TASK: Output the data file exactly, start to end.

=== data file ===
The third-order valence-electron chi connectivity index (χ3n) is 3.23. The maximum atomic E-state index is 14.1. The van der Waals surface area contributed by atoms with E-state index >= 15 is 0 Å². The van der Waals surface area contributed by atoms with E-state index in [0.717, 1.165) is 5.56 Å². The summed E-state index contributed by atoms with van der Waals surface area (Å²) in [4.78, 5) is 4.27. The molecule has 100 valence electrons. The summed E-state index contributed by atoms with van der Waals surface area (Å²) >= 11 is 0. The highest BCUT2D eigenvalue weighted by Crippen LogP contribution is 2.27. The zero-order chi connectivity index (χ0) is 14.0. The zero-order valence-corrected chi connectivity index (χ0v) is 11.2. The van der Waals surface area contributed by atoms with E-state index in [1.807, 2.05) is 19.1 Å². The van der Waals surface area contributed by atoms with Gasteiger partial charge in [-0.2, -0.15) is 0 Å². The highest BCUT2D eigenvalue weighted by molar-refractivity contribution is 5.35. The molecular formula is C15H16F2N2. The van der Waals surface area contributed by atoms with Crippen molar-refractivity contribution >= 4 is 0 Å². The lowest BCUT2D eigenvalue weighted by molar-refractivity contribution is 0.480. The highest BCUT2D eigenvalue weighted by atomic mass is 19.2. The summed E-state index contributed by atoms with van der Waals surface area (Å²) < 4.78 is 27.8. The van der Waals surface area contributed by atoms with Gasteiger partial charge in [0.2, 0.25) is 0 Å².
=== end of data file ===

The third-order valence-electron chi connectivity index (χ3n) is 3.23. The maximum atomic E-state index is 14.1. The van der Waals surface area contributed by atoms with E-state index >= 15 is 0 Å². The van der Waals surface area contributed by atoms with E-state index in [0.717, 1.165) is 5.56 Å². The summed E-state index contributed by atoms with van der Waals surface area (Å²) in [4.78, 5) is 4.27. The molecule has 100 valence electrons. The summed E-state index contributed by atoms with van der Waals surface area (Å²) >= 11 is 0. The highest BCUT2D eigenvalue weighted by Crippen LogP contribution is 2.27. The zero-order chi connectivity index (χ0) is 14.0. The zero-order valence-corrected chi connectivity index (χ0v) is 11.2. The van der Waals surface area contributed by atoms with E-state index in [1.807, 2.05) is 19.1 Å². The van der Waals surface area contributed by atoms with Gasteiger partial charge in [-0.2, -0.15) is 0 Å². The highest BCUT2D eigenvalue weighted by molar-refractivity contribution is 5.35. The molecular formula is C15H16F2N2. The van der Waals surface area contributed by atoms with Crippen molar-refractivity contribution >= 4 is 0 Å². The lowest BCUT2D eigenvalue weighted by molar-refractivity contribution is 0.480. The highest BCUT2D eigenvalue weighted by atomic mass is 19.2. The summed E-state index contributed by atoms with van der Waals surface area (Å²) < 4.78 is 27.8. The van der Waals surface area contributed by atoms with Gasteiger partial charge in [0.2, 0.25) is 0 Å².